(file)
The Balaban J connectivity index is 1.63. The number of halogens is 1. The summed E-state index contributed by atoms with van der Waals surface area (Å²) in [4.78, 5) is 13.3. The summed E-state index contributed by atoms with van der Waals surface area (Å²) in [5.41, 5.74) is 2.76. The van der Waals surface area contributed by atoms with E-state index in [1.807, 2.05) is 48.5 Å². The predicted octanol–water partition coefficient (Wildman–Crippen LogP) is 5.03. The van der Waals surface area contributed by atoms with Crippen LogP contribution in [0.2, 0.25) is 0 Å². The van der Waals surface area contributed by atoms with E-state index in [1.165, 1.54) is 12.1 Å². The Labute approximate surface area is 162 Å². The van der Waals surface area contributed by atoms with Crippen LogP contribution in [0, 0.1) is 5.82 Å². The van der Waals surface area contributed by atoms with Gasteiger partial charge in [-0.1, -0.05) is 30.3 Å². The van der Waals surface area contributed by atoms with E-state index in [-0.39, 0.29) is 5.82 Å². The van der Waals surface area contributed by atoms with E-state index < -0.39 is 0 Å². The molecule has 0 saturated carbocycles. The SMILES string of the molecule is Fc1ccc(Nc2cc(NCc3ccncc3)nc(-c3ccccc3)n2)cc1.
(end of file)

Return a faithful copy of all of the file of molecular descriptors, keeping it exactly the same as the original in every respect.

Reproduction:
The Balaban J connectivity index is 1.63. The number of halogens is 1. The summed E-state index contributed by atoms with van der Waals surface area (Å²) in [4.78, 5) is 13.3. The summed E-state index contributed by atoms with van der Waals surface area (Å²) in [5.41, 5.74) is 2.76. The van der Waals surface area contributed by atoms with E-state index in [1.807, 2.05) is 48.5 Å². The predicted octanol–water partition coefficient (Wildman–Crippen LogP) is 5.03. The van der Waals surface area contributed by atoms with Crippen LogP contribution in [0.2, 0.25) is 0 Å². The van der Waals surface area contributed by atoms with E-state index in [1.165, 1.54) is 12.1 Å². The Labute approximate surface area is 162 Å². The van der Waals surface area contributed by atoms with Crippen LogP contribution in [0, 0.1) is 5.82 Å². The van der Waals surface area contributed by atoms with Gasteiger partial charge in [-0.1, -0.05) is 30.3 Å². The van der Waals surface area contributed by atoms with E-state index in [-0.39, 0.29) is 5.82 Å². The van der Waals surface area contributed by atoms with E-state index < -0.39 is 0 Å². The molecule has 0 saturated carbocycles. The SMILES string of the molecule is Fc1ccc(Nc2cc(NCc3ccncc3)nc(-c3ccccc3)n2)cc1.